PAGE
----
Source and fate of inorganic soil contamination around the abandoned Phillips sulfide mine, hudson Highlands, New York

Soil and Sediment Contamination
By: , and 

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Abstract

The abandoned Phillips sulfide mine in the critical Highlands watershed in New York has been shown to produce strongly acidic mine drainage (AMD) with anomalous metal contaminants in first-order streams that exceeded local water standards by up to several orders of magnitude (Gilchrist et al., 2009). The metal-sulfide-rich tailings also produce contaminated soils with pH < 4, organic matter < 2.5% and trace metals sequestered in soil oxides. A geochemical transect to test worst-case soil contamination showed that Cr, Co and Ni correlated positively with Mn, (r = 0.72, r= 0.89, r = 0.80, respectively), suggesting Mn-oxide sequestration and that Cu and Pb correlated with Fe (r = 0.76, r = 0.83, respectively), suggesting sequestration in goethite. Ubiquitous, yellow coating on the mine wastes, including jarosite and goethite, is a carrier of the metals. Geochemical and μ-SXRF analyses determined Cu to be the major soil contaminant. μ-SXRF also demonstrated that the heterogeneous nature of the soil chemistry at the micro-meter scale is self-similar to those in the bulk soil samples. Generally metals decreased, with some fluctuations, rapidly downslope through suspension of fines and dissolution in AMD leaving the area of substantial contamination << 0.5 km from the source.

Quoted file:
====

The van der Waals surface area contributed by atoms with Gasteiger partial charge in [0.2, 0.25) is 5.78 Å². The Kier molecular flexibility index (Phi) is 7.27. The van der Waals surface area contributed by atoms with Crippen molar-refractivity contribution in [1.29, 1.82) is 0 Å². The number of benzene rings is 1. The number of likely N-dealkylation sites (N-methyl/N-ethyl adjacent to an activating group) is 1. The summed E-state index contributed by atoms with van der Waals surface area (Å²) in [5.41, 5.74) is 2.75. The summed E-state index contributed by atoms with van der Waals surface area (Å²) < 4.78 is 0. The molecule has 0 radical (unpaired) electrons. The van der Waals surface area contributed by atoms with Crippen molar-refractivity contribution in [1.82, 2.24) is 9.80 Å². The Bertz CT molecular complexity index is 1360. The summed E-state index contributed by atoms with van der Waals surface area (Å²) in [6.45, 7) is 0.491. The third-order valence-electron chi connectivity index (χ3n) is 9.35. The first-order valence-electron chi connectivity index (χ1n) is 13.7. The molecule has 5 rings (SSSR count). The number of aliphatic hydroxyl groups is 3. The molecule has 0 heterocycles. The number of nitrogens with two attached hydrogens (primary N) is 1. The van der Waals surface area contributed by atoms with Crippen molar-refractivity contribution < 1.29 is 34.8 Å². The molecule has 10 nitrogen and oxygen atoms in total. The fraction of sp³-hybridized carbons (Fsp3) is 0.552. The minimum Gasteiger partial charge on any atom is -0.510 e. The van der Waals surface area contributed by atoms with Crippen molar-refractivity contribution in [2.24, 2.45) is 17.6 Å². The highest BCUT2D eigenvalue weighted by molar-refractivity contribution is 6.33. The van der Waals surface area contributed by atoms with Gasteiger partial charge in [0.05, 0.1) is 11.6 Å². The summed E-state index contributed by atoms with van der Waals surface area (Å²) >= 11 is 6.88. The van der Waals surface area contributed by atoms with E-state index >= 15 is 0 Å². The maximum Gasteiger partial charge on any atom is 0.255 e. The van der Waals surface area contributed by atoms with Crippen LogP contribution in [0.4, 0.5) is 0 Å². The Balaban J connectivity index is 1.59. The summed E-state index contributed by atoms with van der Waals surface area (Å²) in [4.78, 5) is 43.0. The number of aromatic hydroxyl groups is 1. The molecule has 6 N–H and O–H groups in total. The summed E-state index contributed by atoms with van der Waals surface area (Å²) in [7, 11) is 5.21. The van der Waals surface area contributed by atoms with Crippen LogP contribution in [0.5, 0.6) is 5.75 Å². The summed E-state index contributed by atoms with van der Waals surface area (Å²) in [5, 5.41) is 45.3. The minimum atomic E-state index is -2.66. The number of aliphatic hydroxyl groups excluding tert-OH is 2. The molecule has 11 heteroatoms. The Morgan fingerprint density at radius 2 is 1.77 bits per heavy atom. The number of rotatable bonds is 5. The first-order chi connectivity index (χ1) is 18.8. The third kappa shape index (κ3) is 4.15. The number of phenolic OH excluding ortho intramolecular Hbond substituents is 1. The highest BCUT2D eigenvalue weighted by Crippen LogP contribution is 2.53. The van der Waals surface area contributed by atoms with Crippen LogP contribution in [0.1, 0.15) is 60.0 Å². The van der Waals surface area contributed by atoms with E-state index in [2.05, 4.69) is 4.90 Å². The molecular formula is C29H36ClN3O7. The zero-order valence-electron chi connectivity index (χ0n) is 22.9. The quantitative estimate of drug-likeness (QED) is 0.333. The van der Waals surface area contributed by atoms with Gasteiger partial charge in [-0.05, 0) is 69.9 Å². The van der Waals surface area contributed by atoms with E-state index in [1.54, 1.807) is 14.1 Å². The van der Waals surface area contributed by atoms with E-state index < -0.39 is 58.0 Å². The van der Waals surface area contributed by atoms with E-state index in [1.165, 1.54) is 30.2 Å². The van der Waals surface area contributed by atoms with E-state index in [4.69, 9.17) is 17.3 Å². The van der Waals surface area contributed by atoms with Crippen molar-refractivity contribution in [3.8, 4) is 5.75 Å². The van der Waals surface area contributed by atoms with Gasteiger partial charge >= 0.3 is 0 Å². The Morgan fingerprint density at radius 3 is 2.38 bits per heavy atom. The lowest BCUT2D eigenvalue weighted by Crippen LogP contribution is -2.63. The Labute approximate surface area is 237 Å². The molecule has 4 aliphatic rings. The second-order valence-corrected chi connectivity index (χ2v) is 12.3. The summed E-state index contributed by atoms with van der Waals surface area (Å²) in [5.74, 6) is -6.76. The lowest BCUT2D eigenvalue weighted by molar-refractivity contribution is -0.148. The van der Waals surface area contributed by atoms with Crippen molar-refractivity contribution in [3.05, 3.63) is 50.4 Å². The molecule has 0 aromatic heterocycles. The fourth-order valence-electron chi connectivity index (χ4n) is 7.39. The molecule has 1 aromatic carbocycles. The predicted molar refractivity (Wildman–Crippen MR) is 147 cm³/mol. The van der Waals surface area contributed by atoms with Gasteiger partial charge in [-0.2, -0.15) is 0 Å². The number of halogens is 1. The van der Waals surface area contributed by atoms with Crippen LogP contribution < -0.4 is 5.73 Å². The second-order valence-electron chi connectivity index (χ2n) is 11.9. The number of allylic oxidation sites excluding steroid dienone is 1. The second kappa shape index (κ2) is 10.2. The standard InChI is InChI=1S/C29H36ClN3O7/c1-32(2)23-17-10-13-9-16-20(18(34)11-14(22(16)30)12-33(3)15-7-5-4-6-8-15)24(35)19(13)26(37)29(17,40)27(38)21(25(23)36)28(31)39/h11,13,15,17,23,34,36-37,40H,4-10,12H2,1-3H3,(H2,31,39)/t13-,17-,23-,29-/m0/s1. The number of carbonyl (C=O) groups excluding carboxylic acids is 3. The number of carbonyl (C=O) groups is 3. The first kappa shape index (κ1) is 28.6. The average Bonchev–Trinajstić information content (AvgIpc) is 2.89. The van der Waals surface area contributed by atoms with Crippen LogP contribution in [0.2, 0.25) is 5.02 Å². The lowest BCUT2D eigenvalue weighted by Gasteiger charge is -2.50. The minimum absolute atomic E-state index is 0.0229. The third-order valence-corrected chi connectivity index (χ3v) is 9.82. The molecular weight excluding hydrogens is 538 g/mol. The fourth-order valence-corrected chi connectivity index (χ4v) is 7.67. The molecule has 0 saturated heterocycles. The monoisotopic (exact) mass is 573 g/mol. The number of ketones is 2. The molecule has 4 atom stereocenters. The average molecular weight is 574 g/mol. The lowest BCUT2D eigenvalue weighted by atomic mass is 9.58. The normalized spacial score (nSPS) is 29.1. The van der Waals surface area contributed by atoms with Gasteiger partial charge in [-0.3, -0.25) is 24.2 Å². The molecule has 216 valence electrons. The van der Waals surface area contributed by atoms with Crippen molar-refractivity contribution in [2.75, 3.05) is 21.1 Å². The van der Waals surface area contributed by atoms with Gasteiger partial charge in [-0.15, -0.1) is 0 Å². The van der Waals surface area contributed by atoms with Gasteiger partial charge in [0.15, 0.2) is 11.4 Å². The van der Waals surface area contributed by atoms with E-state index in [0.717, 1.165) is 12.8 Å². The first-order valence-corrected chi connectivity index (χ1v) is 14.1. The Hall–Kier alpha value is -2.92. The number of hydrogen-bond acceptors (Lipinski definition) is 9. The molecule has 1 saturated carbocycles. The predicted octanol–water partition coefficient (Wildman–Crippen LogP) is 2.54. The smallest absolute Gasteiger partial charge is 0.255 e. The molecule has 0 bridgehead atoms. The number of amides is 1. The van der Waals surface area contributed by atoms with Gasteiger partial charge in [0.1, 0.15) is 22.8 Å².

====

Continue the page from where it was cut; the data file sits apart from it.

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Additional publication details

Publication type Article
Publication Subtype Journal Article
Title Source and fate of inorganic soil contamination around the abandoned Phillips sulfide mine, hudson Highlands, New York
Series title Soil and Sediment Contamination
DOI 10.1080/15320383.2011.528712
Volume 20
Issue 1
Year Published 2011
Language English
Description 21 p.
Larger Work Type Article
Larger Work Subtype Journal Article
Larger Work Title Soil and Sediment Contamination
First page 54
Last page 74
Country United States
State New York